Narrative as Determination of the Future Anterior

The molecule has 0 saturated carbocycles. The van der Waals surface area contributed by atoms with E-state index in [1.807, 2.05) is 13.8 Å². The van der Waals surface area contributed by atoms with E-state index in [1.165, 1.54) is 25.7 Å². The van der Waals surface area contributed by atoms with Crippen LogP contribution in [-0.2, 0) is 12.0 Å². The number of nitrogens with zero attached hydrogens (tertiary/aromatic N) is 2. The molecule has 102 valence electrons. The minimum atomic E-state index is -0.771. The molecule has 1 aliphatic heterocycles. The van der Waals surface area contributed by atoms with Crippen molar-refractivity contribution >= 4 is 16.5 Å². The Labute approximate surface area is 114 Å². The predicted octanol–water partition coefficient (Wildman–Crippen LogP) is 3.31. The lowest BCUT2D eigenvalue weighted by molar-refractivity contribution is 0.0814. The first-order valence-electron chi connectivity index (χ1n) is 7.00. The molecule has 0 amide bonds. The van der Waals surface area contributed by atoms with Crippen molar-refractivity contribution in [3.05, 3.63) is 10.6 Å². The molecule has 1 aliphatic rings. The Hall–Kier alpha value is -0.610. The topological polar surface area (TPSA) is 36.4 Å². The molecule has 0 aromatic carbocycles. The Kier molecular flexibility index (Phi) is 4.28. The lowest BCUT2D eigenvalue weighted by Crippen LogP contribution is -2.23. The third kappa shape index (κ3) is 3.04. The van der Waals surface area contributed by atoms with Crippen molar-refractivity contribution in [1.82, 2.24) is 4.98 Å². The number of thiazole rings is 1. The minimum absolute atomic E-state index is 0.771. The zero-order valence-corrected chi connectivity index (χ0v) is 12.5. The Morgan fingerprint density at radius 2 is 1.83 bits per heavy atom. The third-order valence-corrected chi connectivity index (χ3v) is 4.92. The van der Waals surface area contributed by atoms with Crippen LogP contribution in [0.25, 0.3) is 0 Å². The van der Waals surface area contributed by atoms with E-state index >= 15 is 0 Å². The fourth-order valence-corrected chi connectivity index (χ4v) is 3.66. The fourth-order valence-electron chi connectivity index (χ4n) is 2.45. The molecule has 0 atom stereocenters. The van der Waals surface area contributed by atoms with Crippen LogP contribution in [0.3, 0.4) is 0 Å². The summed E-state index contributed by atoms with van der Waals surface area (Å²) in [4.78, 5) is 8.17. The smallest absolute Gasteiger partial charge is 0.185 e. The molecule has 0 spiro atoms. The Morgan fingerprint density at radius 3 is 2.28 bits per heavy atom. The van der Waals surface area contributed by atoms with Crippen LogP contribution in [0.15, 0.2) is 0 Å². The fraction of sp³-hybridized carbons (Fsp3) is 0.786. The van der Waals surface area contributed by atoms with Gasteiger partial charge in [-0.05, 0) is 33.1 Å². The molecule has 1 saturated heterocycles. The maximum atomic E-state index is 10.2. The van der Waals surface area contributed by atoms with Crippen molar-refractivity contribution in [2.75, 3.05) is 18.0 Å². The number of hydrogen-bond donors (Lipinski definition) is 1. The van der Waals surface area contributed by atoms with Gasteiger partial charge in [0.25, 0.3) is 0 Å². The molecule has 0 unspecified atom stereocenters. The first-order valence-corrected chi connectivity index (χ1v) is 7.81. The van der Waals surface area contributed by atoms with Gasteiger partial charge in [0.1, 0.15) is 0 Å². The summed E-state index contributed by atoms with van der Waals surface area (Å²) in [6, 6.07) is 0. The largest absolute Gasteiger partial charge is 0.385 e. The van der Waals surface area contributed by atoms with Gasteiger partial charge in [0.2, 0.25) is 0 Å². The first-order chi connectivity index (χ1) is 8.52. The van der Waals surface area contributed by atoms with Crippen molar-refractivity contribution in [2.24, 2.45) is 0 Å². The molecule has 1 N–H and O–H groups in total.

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Narrative as Determination of the Future Anterior Narrative, it seems banal to observe, opens a space. This space is not so much a place of play for unlimited possibilities (although in the best of possible worlds it might yet be) as somewhere determined, always, in advance, by the future anterior: what will have happened and how it will already have taken place lure us through stories to their ends, become the end that shines through from the very start. Reading for the ending: in narrative, the end justifies the means; the end is the means. That is why the distinction so frequently drawn between plot and story, fabula and sjuzhet, while handy, turns most provocative precisely when it cannot be made, when the temptation is there for us to make it as readers, when the way to do it seems at hand, but we are stopped ultimately from completing it. Too many Cliffs Notes to The Sound and the Fury have made modernist plot-story scramblings predictable, easy-to-read. But still we watch out for when the story turns out to be such that its arrangement prevents us from decrypting, excavating it. The end (the story) stymies the means (the plot) and vice versa. At the end of “Leopoldina’s Dream” by Silvina Ocampo, we find out that the story has been told, not by a human narrator as we may have assumed in our anthropomorphic self-satisfaction, but by a little dog who, along with his mistress, Leopoldina, has--Virgin Mary-like--been assumed into Heaven. We are left with the puzzle of where this story, this plot, this narrative enunciation, could have come from. Heaven? A dream of Heaven? The end crosses the means; the story undoes the plot. More, since the first part of the story concerns Leopoldina’s miraculous ability to bring back objects from her dreams, the tale, narrative itself here, resembles one of these objects, brought back, mysteriously, from some other place, dream world or Heaven. Leopoldina’s dream-objects, much to the frustration of the little girls she looks after, are poor things, stones, grass. The narrative, likewise, is a poor object, a mundane miracle, produced by the simple yet frustratingly seductive crossing of narrative options. Christopher Priest’s novel of the everyday miraculous, The Glamour, deals with invisibility so as to intertwine plot and story in a way that seems relatively straightforward at the beginning, only to turn into a tangle, a conundrum, at the end, much more so than the flashier (hence, more reassuring) experiments of the nouveau roman or overtly experimental fiction.

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